Ameritron AL-811 vs AL-811H

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Tom Rauch:
Quote from: WX7G on February 06, 2010, 07:24:10 PM

Ah, by my analysis it is not the design engineer's specs, it is the marketing folks specs that rate the AL-811 for 500 W CW.

As I stated, there is no compelling technical reason I can see to not rate the AL-811 for 600 W CW. But to rate it so would 'cannibalize' sales of the AL-811H; a portion of AL-811H sales would be displaced to AL-811 sales.

The AL-811 looks to be a loss leader. The higher price of the AL-811H very much offsets the the addition of one socket, on 811A, and one plate cap. More profit.

No. It is not just one tube and socket difference!

The 811 was built to be the cheapest possible way to build an amplifier. The 811H has circuit upgrades necessary when four tubes are used. Three or less tubes are stable under all tune and load conditions on ten or fifteen meters. Add one more tube and the amplifier requires neutralization for "any load" stability.

If you look at the Collins 30L1, you will see it is notoriously unstable. It has undergone a series of stability mods from Collins, and they even recommend adding a certain length cable from the exciter to the amp. This is because Collins never neutralized the 30L1. It can be made to self-oscillate just by meshing the load control fully and peaking the plate with no driver attached! The Dentron Clipperton does the same, and it is also not neutralized.

If you look at the Heath Warrior, Gonset GSB-1000, and other 4x 811 amps you will see they are neutralized.

The Ameritron AL811H is neutralized, as is the AL572 amp with four 572B tubes.

So it is not true that the 811H is priced higher for more profit. The 811H has a neutralizing circuit and other components necessary to make it stable and work better with four tubes, this included shielding changes and other mods, and those components result in higher cost.

While both are "built to be cheap" amplifiers, personally I'd pick the 811H because it is a small price difference for the better circuitry.


Ron Wagner:
>>The AL-811 looks to be a loss leader. The higher price of the AL-811H very much offsets the the addition of one socket, on 811A, and one plate cap.<<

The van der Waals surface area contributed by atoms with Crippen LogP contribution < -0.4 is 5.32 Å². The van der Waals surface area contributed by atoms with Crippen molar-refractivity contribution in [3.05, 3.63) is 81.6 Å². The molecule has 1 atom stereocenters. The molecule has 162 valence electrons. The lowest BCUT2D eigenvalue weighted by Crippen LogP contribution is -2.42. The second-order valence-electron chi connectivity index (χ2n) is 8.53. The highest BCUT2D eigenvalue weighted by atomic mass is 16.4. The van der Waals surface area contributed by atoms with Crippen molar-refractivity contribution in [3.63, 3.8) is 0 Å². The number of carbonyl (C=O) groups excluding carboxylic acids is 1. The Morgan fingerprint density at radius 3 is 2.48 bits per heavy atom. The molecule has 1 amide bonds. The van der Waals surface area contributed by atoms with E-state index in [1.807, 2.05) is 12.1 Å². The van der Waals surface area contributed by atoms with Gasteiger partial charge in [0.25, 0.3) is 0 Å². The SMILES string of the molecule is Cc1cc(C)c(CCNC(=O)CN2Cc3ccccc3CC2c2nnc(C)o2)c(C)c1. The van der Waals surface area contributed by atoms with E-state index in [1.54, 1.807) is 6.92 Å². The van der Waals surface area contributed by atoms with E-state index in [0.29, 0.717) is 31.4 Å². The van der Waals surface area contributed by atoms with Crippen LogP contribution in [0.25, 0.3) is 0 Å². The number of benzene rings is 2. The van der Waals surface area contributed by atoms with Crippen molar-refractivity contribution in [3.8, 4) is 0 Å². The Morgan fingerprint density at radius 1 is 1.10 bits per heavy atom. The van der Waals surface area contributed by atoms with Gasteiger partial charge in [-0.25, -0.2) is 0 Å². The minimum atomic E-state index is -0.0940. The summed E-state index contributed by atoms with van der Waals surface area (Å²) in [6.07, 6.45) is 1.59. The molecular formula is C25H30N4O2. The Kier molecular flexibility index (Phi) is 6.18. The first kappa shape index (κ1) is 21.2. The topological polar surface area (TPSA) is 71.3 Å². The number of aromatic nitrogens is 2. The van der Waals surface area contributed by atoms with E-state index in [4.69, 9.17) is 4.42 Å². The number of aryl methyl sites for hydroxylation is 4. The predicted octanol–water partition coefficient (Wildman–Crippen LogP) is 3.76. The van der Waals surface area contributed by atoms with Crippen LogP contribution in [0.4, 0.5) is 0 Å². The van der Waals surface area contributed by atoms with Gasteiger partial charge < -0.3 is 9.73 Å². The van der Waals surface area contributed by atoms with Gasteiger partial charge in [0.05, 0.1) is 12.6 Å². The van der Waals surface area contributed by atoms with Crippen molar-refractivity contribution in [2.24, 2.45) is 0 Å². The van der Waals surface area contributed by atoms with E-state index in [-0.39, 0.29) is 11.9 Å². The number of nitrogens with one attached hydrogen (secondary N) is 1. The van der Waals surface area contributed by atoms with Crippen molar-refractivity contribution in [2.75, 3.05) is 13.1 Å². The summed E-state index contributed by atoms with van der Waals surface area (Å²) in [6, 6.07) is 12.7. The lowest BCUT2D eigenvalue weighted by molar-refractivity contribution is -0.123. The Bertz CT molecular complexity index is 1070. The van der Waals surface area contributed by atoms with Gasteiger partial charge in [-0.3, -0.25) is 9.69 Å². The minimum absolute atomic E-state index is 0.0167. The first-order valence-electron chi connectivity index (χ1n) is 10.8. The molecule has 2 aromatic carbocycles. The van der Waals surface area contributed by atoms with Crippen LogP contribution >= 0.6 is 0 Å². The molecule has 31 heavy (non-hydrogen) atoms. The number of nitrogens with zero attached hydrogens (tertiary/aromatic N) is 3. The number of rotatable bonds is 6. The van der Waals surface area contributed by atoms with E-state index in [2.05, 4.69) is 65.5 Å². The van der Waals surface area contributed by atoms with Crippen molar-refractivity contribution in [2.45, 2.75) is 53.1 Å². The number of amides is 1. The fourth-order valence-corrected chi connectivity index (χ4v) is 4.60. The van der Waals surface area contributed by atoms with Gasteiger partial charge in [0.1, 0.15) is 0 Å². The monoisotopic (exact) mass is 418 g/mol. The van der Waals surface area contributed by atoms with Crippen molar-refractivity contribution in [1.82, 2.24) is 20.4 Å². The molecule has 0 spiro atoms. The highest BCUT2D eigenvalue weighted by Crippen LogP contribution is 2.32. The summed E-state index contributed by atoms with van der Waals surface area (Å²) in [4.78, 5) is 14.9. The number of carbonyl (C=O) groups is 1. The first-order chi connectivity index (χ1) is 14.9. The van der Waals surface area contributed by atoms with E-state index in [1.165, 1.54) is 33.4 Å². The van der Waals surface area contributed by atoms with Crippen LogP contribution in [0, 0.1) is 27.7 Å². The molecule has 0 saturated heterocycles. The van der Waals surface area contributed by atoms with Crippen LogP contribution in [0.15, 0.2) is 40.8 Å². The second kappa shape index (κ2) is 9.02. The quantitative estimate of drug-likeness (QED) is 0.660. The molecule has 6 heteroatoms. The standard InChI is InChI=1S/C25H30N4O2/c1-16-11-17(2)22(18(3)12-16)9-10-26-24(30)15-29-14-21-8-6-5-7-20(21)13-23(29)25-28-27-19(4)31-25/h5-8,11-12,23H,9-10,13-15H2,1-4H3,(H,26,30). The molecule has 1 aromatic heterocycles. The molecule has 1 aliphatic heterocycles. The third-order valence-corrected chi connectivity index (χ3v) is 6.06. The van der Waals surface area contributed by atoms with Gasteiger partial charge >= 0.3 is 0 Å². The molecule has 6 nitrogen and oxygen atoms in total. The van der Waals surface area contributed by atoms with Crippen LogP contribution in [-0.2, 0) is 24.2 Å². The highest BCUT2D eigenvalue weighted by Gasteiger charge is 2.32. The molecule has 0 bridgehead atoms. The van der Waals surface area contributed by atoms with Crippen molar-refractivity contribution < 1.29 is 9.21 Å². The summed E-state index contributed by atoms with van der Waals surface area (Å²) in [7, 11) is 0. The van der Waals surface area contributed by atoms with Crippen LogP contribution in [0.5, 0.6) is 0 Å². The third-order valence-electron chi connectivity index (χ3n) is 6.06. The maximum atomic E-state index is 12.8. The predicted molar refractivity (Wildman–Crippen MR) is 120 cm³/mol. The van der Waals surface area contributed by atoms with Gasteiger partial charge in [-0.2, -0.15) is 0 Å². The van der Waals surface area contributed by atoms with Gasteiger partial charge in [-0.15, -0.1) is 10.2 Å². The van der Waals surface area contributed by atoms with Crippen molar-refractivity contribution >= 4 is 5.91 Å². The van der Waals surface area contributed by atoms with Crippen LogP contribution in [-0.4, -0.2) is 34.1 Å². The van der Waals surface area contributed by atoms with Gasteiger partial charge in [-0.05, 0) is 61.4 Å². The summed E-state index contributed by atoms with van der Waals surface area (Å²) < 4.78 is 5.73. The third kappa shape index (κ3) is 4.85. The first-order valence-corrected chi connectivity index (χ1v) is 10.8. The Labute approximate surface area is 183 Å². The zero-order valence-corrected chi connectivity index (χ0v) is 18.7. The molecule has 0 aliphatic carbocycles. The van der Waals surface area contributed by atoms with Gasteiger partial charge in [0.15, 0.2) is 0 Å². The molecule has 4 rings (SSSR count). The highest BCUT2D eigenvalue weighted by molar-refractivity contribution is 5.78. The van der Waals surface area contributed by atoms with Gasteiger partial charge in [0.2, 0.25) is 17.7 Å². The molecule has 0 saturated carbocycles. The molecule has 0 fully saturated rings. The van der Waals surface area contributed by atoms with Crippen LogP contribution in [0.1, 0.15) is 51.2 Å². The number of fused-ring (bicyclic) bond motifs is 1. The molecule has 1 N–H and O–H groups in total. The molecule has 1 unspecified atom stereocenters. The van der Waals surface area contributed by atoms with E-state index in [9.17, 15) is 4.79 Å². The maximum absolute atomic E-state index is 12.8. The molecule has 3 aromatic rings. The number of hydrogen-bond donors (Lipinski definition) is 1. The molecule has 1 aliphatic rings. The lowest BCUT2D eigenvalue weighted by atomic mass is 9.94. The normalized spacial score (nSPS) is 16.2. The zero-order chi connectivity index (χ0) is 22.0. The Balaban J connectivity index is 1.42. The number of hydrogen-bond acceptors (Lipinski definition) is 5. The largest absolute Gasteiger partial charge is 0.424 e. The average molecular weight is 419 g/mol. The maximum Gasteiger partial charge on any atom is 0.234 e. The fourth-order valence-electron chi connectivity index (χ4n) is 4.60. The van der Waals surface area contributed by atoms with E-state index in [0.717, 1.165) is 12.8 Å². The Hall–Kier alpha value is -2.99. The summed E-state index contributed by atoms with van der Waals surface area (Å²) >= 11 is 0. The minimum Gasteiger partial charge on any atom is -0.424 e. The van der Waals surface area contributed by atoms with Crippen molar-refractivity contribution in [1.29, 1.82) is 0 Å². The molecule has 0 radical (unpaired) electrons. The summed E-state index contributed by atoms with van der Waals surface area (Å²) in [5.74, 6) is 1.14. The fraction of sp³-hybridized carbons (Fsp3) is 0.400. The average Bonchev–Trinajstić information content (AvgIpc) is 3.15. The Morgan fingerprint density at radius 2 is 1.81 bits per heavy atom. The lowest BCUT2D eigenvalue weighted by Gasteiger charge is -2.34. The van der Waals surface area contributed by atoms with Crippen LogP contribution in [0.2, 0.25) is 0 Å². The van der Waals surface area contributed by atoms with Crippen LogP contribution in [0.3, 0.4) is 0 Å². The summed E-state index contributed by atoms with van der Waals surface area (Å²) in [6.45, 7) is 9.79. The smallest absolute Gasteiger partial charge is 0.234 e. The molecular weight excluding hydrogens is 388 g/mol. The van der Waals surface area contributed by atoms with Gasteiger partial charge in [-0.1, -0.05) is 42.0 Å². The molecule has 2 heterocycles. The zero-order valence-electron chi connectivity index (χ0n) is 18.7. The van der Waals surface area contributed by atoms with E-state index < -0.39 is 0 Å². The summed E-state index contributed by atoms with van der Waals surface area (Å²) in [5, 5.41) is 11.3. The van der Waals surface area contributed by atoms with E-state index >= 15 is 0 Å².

The 811H is actually a different animal than the 811, the designer of the two amps, W8JI, has mentioned that many times.  I would guess dollar profit is about the same for either 811 amp.  The larger chassis and labor to install the extra raised chassis subpanel, neutralization toroid and plate, tube, socket and then to actually neutralize the amp is likely approaching the $150 difference.

>>The 572B and the 811A exhibit the same characteristic curves. Three 572B tube will not produce the same output power as four 811A tubes.<<

I agree 100%.  They will however handle over driving and apparent higher power output which is actually "flat topped" distorted output without failure.

A good article on drive and other misc items:
>>Carefully read the eham article 'Ameritron AL-811H Tuning.' It is implied by a good source (near the end of the comments) that putting three 572B tubes into the AL-811 turns it into an AL-811H power-wise.<<

I presume you mean this article:  Could you be more specific as to where you see that implied in that article?  

Use of 572 vs 811 in AL-811 amps here, with comments from design engineer W8JI:

The three 572 replacement is mentioned by W8JI in an 811H discussion, but I believe that was in reference to an older physical design for better cooling vs slightly lower output power.  Not sure if that is here, or on the contest reflector.

Paul R. Coats:
As a buyer I was more than happy to pay the $150 difference for what I perceived to be a better amp, though both are similar.  And I'd rather run the 811H at 500 watts SSB than run the 811 at 500 watts SSB.  And even better, running four 572B's in the 811H at 500 watts SSB.

So I thought the difference in price worthwhile. 

But Ameritron has a very large assortment of amps, covering an almost continuous price point spectrum.  Perhaps so many as to be confusing to a first time amp buyer.  But I read the reviews, looked at my available cash, read some more, and settled on the 811H.

And so far I haven't toasted any tubes.


Ron Wagner:
I agree with owning the 811H for $150 more, and I'll own an 811H when one comes my way like my 811 did. I got it for a song when the previous owner smoked it with "upgrades" and abuse.  After a lot of work, some junkbox parts, and a set of 811s, I have the cheapest per watt amp I have ever owned.

Tom W8JI, thanks for the reply on the differences between the AL-811 and the AL-811H design and construction.

That still leaves the question (which I know you have the answer for but did not want to ask you because of your relationship with Ameritron) that started this thread and that is my reasoning that running the AL-811 at 600 W CW - 50% duty cycle during transmit and 50% duty of transmit to receive; in other words normal CW operation - does not violate the the 811 tube specs nor the AL-811 power supply spec.

Yes 600 W CW stresses the 811A tubes more than 500 watts CW but then the AL-811 is rated for 400 W RTTY for 30 minutes and that runs the tubes at the top end of the ICAS plate dissipation spec of 65 watts. 600 watts CW runs the plate dissipation at around 50 watts.

So if Ameritron says 65 watts plate dissipation is ok then 50 watts must be ok. And if Ameritron says 600 watts CW is ok on the AL-811H power supply then 600 watts CW on the AL-811 power supply must be ok. The power supply is happy and the tubes are happy. Everybody is happy.


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